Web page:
October 15, 2018

Not long ago, many investors were kicking themselves for not investing more when the stock market was cheaper. But when stocks fall, like they did last week, many investors have a hard time buying for fear stocks may go lower still.

Who knows, maybe they’re right. We have no idea where stocks will close today, nor at the end of the week. Corrections (both small and large) happen from time to time. In hindsight, many claim they knew it was coming, but we don’t know anyone who has successfully traded corrections on a consistent basis – we certainly won’t try.

We’re also skeptical when analysts try to attribute corrections to a particular cause. It’s a basic logical flaw: post hoc ergo propter hoc. Because the correction happened after a certain event, that event must have been the cause. But important news and economic events happen all the time. Sometimes the market goes up afterward, sometimes down, and similar events at different times have no discernible impact.

Now some are blaming the Federal Reserve, and specifically statements from Chairman Powell, for the downdraft in equities. But, according to futures markets, the outlook for monetary policy has barely changed. The markets are still pricing in a path of gradual rate hikes and continued reduction in the size of the Fed’s balance sheet.

Let’s face it, fretting over the Fed is as old as the Fed itself. In recent years alone, we faced the “Taper Tantrum” and calls for a fourth round of quantitative easing. And remember when the Fed first raised rates and then announced it would reduce its balance sheet? Each time, analysts predicted the apocalypse was upon us – that a recession and bear market were right around the corner. How did those calls pan out?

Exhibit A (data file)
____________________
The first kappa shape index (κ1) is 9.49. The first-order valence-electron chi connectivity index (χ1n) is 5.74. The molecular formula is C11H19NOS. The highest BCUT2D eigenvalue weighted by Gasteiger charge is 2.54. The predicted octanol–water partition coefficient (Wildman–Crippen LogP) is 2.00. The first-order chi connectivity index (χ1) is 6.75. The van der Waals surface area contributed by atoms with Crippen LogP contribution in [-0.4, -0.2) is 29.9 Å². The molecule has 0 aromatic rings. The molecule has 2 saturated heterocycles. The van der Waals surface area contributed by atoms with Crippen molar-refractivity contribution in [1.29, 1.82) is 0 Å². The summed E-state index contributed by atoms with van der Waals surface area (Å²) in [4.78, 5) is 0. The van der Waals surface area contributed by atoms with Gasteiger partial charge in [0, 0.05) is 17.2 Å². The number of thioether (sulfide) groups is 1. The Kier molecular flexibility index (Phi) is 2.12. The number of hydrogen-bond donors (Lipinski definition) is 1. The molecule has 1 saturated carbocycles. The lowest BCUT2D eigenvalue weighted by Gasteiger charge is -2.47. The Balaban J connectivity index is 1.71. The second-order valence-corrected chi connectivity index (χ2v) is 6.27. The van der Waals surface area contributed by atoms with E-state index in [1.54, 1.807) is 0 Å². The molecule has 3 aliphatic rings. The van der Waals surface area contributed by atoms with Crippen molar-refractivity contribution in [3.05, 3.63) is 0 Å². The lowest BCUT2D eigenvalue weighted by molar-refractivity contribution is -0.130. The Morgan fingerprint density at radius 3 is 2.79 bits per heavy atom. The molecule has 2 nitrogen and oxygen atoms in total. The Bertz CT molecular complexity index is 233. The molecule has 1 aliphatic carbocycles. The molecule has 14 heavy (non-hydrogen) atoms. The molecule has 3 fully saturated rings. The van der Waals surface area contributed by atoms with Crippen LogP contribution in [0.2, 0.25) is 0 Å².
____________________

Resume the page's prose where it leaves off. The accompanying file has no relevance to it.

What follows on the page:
Exactly, they were wrong, and this time looks no different. QE never lifted stocks, taking it away won’t hurt; and interestrates are still well below neutral. The biggest pain has been felt by those who followed the false prophets of doom.

The odds of a recession happening anytime soon remain remote, we put them at 10%, or less. And a recession is what it would take for us to expect a full-blown bear market. In other words, the current drop is just heartburn, not a heart attack.

We’ll publish a piece next week about our exact forecast for economic growth in Q3, but it looks like real GDP rose at about a 4.0% annual rate. Profits are hitting record highs and businesses are still adapting to the improved incentives of lower tax rates and full tax expensing for business equipment. Home building is still well below the pace required to meet population growth and scrap page (roughly 1.5 million units per year). Household debts are low relative to assets and debt service payments are low relative to income. These are not the ingredients for a recession.

That’s why we love Jerome Powell’s response to the recent gyrations in the market. Many pundits were calling for him to back off his tightening and his “hawkish” language, but he didn’t take the bait. He’s focused on monetary policy, and the economy and won’t be pushed around by hysterics or market gyrations. The S&P 500 fell about 6% from its intraday all-time high to Friday’s close. This isn’t earth-shattering, and the Fed shouldn’t respond. Investors need to stop obsessing about the Fed. Instead, they should focus on entrepreneurship and profits. The fundamentals are what matter.

Meanwhile, some investors are concerned about President Trump tweeting or speaking out on the Fed and monetary policy. If this were any other president, we’d be concerned, as well. But we all know Trump isn’t the kind of president to hold his opinions close to the vest on any topic. If he thinks it, he says it. Please take his comments on the Fed in that context. That certainly seems to be what Jerome Powell is doing.